In a time when the Obama Administration’s tenure is winding down and when Congress has yet to make any significant progress toward a remake of ESEA, some measured thoughts about the role of the federal government in American education are quite timely.
Frederick M. Hess and Andrew P. Kelly, of the American Enterprise Institute, have offered their thoughts in a lengthy article penned for National Affairs. Hess and Kelly discuss what a federal education agenda ought to look like.
The article begins by reminding conservatives as well as liberals that they are guilty of a very mixed record on education policy.
First off, they urge conservatives to abandon the “let’s get rid of the federal level cabinet position for education” and its associated push to remove the federal government from American education:
To start, it is essential to abandon unhelpful rhetoric about shutting down the Department of Education or “getting the federal government out of education.” The federal government does have a legitimate role to play in schooling — and it always has. From the Land Ordinance of 1785, which set aside land for the purpose of building and funding schools, through Dwight Eisenhower’s 1958 investment in math and science instruction after the launch of Sputnik, the federal government has recognized a compelling national interest in the quality of American education.
Actually, Hess and Kelly find it quite ironic that Republicans continually use “federal government out of education” rhetoric, when Republicans have actively campaigned to keep Title I and special education funding, even in the days of the sequester. Furthermore, they remind their readers that these two elements make up a large portion of the federal education budget every year, so it is not as if Republicans have only favored niche education issues.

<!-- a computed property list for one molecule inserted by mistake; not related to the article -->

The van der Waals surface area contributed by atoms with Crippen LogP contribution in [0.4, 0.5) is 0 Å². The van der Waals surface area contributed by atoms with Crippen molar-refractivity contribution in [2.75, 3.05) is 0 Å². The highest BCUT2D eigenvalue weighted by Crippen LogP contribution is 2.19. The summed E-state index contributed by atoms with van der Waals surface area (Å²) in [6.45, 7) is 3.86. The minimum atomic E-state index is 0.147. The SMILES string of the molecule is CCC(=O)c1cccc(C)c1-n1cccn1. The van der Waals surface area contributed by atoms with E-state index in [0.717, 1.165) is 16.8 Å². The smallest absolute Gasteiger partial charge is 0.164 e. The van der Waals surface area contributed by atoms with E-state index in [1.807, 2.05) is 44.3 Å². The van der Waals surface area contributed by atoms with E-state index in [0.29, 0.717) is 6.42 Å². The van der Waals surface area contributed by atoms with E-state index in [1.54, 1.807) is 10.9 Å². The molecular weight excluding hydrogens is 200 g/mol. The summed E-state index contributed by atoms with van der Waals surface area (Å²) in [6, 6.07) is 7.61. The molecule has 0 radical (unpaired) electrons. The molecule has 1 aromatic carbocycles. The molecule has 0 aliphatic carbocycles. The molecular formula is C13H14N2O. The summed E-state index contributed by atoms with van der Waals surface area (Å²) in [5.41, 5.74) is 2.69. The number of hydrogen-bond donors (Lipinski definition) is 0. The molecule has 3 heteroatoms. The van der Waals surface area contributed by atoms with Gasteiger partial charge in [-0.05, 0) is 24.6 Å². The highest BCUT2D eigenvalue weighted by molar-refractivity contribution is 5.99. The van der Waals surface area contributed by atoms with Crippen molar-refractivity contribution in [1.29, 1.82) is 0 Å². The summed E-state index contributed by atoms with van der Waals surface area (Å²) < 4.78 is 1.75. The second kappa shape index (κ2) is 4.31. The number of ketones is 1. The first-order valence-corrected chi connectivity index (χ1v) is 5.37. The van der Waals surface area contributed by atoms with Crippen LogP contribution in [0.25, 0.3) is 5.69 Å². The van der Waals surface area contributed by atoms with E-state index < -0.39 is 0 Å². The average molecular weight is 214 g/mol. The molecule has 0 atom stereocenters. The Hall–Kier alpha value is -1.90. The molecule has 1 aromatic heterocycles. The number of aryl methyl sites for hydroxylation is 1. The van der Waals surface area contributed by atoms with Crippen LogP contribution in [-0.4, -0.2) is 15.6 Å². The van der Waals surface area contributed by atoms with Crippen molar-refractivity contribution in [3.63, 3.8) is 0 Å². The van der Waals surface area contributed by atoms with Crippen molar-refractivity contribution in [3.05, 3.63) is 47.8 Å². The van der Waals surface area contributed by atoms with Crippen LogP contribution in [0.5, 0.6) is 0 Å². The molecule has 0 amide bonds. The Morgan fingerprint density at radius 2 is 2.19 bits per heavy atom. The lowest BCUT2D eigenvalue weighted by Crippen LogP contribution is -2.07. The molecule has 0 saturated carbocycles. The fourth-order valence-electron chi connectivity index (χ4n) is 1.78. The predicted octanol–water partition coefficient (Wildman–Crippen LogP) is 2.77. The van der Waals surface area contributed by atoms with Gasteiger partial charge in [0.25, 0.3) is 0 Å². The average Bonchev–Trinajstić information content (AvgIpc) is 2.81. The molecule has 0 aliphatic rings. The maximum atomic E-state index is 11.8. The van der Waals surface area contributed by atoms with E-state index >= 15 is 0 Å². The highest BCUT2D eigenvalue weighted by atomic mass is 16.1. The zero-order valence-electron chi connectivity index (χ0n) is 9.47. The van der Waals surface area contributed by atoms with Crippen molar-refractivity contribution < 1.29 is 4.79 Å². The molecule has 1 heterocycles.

But Hess and Kelly also argue that most every federal education initiative, be it the conservative led NCLB or the liberal led Race to the Top, is bound to go awry because of the many connection points on down to classroom level that provide more than ample opportunities for confusion and distortion. Knowing this, the federal government should take advantage of its unique role and be involved in education in ways that suit its particular context. This comes in two areas: “Transparency and Research” and “Trust-Busting.” Here is a brief outline of what Hess and Kelly propose:
Two such tasks in particular suggest themselves. The first deals with the public goods of providing accurate, comparable measures and information needed to help empower parents, voters, state and local officials, and educators and of supporting the kind of basic research necessary for dynamic markets and entrepreneurial problem-solving. The second enlists the federal government in support of “trust-busting” and bureaucracy-taming?— enabling promising new providers to challenge education monopolies, working to correct the legacy of federal micromanagement, and helping to free state and local reformers from the burden of their predecessors’ bad decisions.
In conclusion, Hess and Kelly hope for a “constructive, if limited, role for the federal government in education.” This has not yet happened in their estimation, and the elections of 2014 and 2016 provide a welcome chance for this sort of “constructive” approach.
Perhaps even those in the liberal camp, such as Diane Ravitch and Linda Darling-Hammond, would be willing to support the two roles of the federal government called for by Hess and Kelly, provided that two others which the federal government is certainly tasked with handling and which directly impact schools are added to the list: ensuring equity and decreasing poverty. The fact that Hess and Kelly only vaguely reference these two issues, with their discussion of Title I and special education, speaks to the remaining gulf between liberals and conservatives on education policy.
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